- BEUC is calling for action on Joy-Con drift following complaints
The European organization is striving to conduct investigations and complaints on a European level
- That is why the European Commission is now involved
After numerous complaints about defective switch controllers and fraud accusations against Nintendo, the European Union is now also entering. The European Consumer Organization is now defining what is on Joy-Con-Drift across Europe.
We’ve already reported lawsuits against Joy-Con against Nintendo multiple times from different regions. About 25,000 complaints have already been received and these cases now go further: the European Consumer Organization (BEUC) has now ordered European investigations into the Joy-Con drift problem and has sent its complaints to the European Commission and many consumer protection authorities.
Today it was reported that the European Commission is now personally involved in Joy-Con complaints after the consumer organization informed it of the problem. The European Commission has officially announced that it will address the issue now, but it remains unclear how the commission will decide exactly against Nintendo and what actions the company can take as a result.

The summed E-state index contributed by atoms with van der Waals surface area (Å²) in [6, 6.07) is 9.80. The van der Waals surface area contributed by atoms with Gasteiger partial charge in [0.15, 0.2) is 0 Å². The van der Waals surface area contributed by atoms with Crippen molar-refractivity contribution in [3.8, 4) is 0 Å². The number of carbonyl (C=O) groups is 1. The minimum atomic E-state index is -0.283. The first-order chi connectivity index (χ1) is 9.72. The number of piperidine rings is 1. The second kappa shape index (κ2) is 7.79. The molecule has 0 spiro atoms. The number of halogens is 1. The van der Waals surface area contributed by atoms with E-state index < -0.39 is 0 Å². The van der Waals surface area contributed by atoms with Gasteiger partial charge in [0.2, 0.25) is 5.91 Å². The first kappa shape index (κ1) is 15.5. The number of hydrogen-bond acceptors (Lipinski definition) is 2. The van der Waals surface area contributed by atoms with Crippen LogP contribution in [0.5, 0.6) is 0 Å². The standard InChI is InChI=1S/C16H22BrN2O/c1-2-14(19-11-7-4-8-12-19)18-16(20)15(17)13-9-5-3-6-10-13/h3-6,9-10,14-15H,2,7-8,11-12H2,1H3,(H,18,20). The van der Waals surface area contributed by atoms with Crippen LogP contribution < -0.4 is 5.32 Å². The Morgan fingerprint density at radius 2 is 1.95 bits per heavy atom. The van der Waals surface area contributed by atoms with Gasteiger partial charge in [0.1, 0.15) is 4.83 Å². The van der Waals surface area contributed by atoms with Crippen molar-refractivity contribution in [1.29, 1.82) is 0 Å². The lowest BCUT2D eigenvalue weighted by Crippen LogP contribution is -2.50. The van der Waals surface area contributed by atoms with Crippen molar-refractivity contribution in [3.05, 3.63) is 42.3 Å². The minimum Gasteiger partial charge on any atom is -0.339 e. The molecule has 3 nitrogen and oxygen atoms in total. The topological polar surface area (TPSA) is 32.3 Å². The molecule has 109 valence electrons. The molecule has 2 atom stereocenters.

Across Eurogamer.net The European Commission says: “Early obsolescence is a growing concern of all consumers. The commission is determined to counter these trends and support consumers in a“ green transition. ”The European Union understands that a green transition means support for (economic) sustainability and climate adaptation in Europe.
“We are preparing a new legislative initiative aimed at providing consumers with better information about product sustainability, including longevity and better protection against certain practices such as premature aging,” she continues.
The allegations against Nintendo on the part of BEUC were based again on the fact that the company had been misled and failed to provide clear information to consumers, i.e. in general terms. Unfair business practices, Accuse. Most of the complaints received stated that Nintendo’s consoles ran into problems for the first two years – the so-called Joy-Con Drift.
These complaints came from many different countries such as France, Belgium, the Netherlands, Portugal, Italy, Norway, Slovakia, Slovenia, and Greece – and yet, interestingly, they are not from Germany.
“Consumers assume that the products they buy will last a reasonable period of time according to legitimate expectations and that they will not have to pay expensive substitutes due to a technical flaw,” says Monique Joygins, president of BEUC on the topic. “Nintendo must now find a reasonable solution to the thousands of consumers affected by this problem.”
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